1. Ignore the decimal marks - they are not important until you reach step three.

  2. Multiply the two figures.

  3. Count the number of decimal places of both coefficients and add them up. In this case, each figure has one decimal place. Take the result of your multiplication and place a decimal mark in a way that the result receives as many decimal places as both coefficients combined ( 2 in this example.)

%%2.5 \cdot 1.1 \rightarrow 25\cdot11%%

%%\begin{array}{l}\underline{25\cdot11}\\ \hphantom{000}25\\ \underline{\hphantom{26}250}\\ \hphantom{20}275 \end{array}%%


Special Cases

While multiplying decimal fractions, watch out for the following special cases:

  • If the result of your multiplication contains any zeros at the end of the figure, remember that these need to be taken into account when placing the decimal mark. After adding the decimal mark, they can be ommited as usual.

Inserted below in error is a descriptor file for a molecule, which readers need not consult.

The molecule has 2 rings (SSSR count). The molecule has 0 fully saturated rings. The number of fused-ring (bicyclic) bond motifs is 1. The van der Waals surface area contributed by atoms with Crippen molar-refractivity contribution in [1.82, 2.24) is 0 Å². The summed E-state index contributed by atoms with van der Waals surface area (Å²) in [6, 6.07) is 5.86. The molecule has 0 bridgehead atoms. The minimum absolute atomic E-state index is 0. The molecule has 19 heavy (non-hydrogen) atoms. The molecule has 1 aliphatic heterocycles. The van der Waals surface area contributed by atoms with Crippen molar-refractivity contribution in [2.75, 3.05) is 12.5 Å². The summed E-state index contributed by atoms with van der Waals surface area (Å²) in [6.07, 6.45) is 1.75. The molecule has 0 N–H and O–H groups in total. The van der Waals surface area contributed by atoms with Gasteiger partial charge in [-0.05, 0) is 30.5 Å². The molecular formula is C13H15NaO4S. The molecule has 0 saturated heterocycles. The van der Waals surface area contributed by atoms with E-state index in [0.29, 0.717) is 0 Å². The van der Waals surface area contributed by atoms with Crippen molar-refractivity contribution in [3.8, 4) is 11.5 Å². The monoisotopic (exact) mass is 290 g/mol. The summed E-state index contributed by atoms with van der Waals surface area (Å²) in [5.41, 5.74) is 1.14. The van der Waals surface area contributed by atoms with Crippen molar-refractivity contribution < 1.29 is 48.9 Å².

• Another special case is the multiplication with %%10,100,1000,…%%. The decimal mark is simply shifted to the right by as many places as there are zeros in the coefficient. Example: %%3.4 \cdot 100=34\cdot 10=340%%

  • Similar to the case detailed above, multiplying with %%0.1; 0.1; 0.01 ;…%% shifts the decimal mark to the left by one place per zero in the coefficient. Do not forget the zero in front of the decimal mark! Example: %%3.4\cdot 0.01=0.34\cdot 0.1=0.34%%

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